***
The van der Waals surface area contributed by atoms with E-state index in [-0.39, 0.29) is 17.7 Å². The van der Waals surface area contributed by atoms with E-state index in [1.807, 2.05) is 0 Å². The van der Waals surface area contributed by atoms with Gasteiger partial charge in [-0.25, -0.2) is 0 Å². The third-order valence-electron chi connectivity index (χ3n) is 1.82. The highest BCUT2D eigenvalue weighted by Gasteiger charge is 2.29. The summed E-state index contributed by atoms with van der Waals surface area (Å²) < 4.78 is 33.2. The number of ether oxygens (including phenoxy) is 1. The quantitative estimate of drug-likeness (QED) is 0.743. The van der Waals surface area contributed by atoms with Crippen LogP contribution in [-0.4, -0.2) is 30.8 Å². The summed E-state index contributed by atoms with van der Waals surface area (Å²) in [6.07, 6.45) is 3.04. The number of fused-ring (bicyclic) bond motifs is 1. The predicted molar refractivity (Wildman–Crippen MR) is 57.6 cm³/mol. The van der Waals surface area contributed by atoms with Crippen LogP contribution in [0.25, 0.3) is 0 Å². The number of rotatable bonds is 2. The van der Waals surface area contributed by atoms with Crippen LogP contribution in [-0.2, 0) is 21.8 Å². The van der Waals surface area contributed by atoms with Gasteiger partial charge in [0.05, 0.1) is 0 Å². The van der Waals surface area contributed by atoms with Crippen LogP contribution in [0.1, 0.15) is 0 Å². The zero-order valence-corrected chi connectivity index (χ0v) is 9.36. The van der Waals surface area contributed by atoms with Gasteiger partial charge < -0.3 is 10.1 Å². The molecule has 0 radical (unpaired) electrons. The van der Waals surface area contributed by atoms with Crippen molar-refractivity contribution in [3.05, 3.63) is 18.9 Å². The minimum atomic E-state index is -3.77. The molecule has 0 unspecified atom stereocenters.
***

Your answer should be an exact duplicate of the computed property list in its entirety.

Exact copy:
The van der Waals surface area contributed by atoms with E-state index in [-0.39, 0.29) is 17.7 Å². The van der Waals surface area contributed by atoms with E-state index in [1.807, 2.05) is 0 Å². The van der Waals surface area contributed by atoms with Gasteiger partial charge in [-0.25, -0.2) is 0 Å². The third-order valence-electron chi connectivity index (χ3n) is 1.82. The highest BCUT2D eigenvalue weighted by Gasteiger charge is 2.29. The summed E-state index contributed by atoms with van der Waals surface area (Å²) < 4.78 is 33.2. The number of ether oxygens (including phenoxy) is 1. The quantitative estimate of drug-likeness (QED) is 0.743. The van der Waals surface area contributed by atoms with Crippen LogP contribution in [-0.4, -0.2) is 30.8 Å². The summed E-state index contributed by atoms with van der Waals surface area (Å²) in [6.07, 6.45) is 3.04. The number of fused-ring (bicyclic) bond motifs is 1. The predicted molar refractivity (Wildman–Crippen MR) is 57.6 cm³/mol. The van der Waals surface area contributed by atoms with Crippen LogP contribution in [0.25, 0.3) is 0 Å². The number of rotatable bonds is 2. The van der Waals surface area contributed by atoms with Crippen LogP contribution in [-0.2, 0) is 21.8 Å². The van der Waals surface area contributed by atoms with Gasteiger partial charge in [0.05, 0.1) is 0 Å². The van der Waals surface area contributed by atoms with Crippen LogP contribution in [0.1, 0.15) is 0 Å². The zero-order valence-corrected chi connectivity index (χ0v) is 9.36. The van der Waals surface area contributed by atoms with Gasteiger partial charge < -0.3 is 10.1 Å². The molecule has 0 radical (unpaired) electrons. The van der Waals surface area contributed by atoms with Crippen molar-refractivity contribution in [3.05, 3.63) is 18.9 Å². The minimum atomic E-state index is -3.77. The molecule has 0 unspecified atom stereocenters.